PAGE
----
HARRISBURG, Pa. (AP) — Democratic presidential nominee Joe Biden and President Donald Trump spent Monday diminishing each other’s credentials on the economy and understanding of the American worker as the presidential campaign entered its final, post-Labor Day stretch.
While workers live by an “American code,” Biden said Trump “lives by a code of lies, greed and selfishness” as he met with labor leaders in Harrisburg, Pennsylvania, a key swing state. Trump, meanwhile, tried to put the halting economic recovery under the best light in a White House press conference where he said Biden and his running mate, Sen. Kamala Harris, would “destroy this country and would destroy this economy.”
Labor Day typically marks the unofficial start to the fall campaign season as candidates accelerate their activity for the final sprint to Election Day. Both campaigns reflected that urgency Monday, as Harris and Vice President Mike Pence each campaigned in Wisconsin, a state Trump narrowly won in 2016. The events played out against the background of the pandemic, which has upended campaigning and pushed Biden and Harris in particular to conduct much of the traditional election activity online.
While the health of the American economy and status of workers were dominant Labor Day themes, both campaigns also focused on recent protests that have roiled Wisconsin and the rest of the nation after police shot Jacob Blake, a Black man, in Kenosha last month.
Harris, the first Black woman on a major party presidential ticket, met privately with Blake’s family at the Milwaukee airport after arriving in the state, where she spoke with Blake by phone from his hospital bed. Harris told Blake she was proud of him and individually spoke to each of his family members, in person and on the phone, urging them to take care of their physical and mental health, Blake’s lawyers said in a statement.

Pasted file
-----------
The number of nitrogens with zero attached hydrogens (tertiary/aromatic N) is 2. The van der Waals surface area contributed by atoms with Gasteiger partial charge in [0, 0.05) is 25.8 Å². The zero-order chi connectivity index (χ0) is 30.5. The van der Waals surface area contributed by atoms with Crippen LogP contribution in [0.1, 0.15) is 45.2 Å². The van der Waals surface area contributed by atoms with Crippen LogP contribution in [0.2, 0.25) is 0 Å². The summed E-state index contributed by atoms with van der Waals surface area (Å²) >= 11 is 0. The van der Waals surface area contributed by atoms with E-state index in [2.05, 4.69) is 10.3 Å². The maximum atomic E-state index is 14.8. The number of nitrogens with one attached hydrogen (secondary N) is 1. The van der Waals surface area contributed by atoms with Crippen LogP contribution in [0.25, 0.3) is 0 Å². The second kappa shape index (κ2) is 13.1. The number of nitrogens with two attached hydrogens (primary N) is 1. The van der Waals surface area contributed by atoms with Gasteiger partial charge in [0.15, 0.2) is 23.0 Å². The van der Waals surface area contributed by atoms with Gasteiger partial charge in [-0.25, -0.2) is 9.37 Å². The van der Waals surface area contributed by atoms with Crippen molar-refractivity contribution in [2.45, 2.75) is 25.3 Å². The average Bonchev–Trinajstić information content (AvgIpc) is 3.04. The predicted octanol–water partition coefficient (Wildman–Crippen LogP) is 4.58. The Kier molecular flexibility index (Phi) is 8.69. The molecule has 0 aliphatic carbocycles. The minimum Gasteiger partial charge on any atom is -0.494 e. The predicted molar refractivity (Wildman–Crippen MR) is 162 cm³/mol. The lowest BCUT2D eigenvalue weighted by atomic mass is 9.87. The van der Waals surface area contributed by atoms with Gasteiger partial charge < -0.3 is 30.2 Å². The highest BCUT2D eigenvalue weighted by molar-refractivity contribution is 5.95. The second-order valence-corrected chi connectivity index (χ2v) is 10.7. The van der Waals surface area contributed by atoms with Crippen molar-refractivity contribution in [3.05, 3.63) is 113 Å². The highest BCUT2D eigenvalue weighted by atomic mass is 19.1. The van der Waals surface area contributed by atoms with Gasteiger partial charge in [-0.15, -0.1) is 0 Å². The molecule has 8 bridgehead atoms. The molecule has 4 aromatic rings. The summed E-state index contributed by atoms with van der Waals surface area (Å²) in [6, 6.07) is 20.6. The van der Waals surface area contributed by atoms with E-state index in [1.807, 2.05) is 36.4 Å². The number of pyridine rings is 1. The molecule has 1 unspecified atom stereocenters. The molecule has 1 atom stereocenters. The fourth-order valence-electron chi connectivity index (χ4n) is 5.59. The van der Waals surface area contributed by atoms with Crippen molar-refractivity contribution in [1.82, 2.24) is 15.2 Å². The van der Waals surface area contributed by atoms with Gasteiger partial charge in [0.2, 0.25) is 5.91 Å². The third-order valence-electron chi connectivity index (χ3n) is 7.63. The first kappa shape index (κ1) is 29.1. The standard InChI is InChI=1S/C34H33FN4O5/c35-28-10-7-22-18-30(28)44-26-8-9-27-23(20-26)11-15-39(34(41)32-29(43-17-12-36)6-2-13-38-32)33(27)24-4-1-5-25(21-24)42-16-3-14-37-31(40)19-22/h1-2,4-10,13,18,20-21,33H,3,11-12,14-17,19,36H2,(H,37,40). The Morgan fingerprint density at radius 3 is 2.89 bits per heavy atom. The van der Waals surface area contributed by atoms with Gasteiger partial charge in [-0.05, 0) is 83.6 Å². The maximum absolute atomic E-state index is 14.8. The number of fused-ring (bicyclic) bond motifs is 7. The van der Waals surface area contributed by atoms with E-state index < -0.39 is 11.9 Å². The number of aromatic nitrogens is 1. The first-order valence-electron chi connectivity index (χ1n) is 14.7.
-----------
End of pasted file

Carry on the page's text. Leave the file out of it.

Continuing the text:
Biden met with Blake’s family during a visit to Wisconsin last week. Trump did not during a trip of his own last week, instead meeting with law enforcement and business owners whose property had been damaged during protests. Nor did Pence, who touched on the protests during a speech in La Crosse, where he toured an energy facility.
“We will have law and order in every city in this country for every American of every race and creed,” Pence said.
Out on the trail, signs of the pandemic were evident. While Pence didn’t speak with a mask on, workers from the power company he toured did as they stood behind him. Harris was careful not to stray far from blue “X” marks taped on the floor to encourage social distancing as she toured an International Brotherhood of Electrical Workers training facility. While supporters gathered outside the candidates’ stops, they had minimal interaction with members of the public beyond the people invited to their events.
After meeting with Black business owners, Harris greeted a crowd of about 50 supporters outside as she left, removing her mask briefly while telling them, “We have to get this done, I need your help in Milwaukee.” She noted in-person absentee voting begins in the state on Oct. 20, which is her birthday.